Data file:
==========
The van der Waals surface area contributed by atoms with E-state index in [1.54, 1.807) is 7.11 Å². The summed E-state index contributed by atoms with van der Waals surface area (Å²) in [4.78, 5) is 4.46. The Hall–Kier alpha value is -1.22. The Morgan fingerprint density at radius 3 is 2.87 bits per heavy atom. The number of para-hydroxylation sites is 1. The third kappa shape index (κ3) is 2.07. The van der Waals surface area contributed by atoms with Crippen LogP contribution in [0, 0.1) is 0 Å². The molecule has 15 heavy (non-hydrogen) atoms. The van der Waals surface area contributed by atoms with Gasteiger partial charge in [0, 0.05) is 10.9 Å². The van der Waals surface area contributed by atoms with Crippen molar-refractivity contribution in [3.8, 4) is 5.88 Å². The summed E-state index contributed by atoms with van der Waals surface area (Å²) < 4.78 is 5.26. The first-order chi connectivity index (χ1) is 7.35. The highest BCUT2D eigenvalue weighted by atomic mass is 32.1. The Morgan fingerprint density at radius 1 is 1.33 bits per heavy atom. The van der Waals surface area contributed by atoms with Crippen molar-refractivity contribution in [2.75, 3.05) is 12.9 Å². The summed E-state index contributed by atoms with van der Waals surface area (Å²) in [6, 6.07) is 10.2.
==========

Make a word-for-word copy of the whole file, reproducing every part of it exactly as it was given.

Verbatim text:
The van der Waals surface area contributed by atoms with E-state index in [1.54, 1.807) is 7.11 Å². The summed E-state index contributed by atoms with van der Waals surface area (Å²) in [4.78, 5) is 4.46. The Hall–Kier alpha value is -1.22. The Morgan fingerprint density at radius 3 is 2.87 bits per heavy atom. The number of para-hydroxylation sites is 1. The third kappa shape index (κ3) is 2.07. The van der Waals surface area contributed by atoms with Crippen LogP contribution in [0, 0.1) is 0 Å². The molecule has 15 heavy (non-hydrogen) atoms. The van der Waals surface area contributed by atoms with Gasteiger partial charge in [0, 0.05) is 10.9 Å². The van der Waals surface area contributed by atoms with Crippen molar-refractivity contribution in [3.8, 4) is 5.88 Å². The summed E-state index contributed by atoms with van der Waals surface area (Å²) < 4.78 is 5.26. The first-order chi connectivity index (χ1) is 7.35. The highest BCUT2D eigenvalue weighted by atomic mass is 32.1. The Morgan fingerprint density at radius 1 is 1.33 bits per heavy atom. The van der Waals surface area contributed by atoms with Crippen molar-refractivity contribution in [2.75, 3.05) is 12.9 Å². The summed E-state index contributed by atoms with van der Waals surface area (Å²) in [6, 6.07) is 10.2.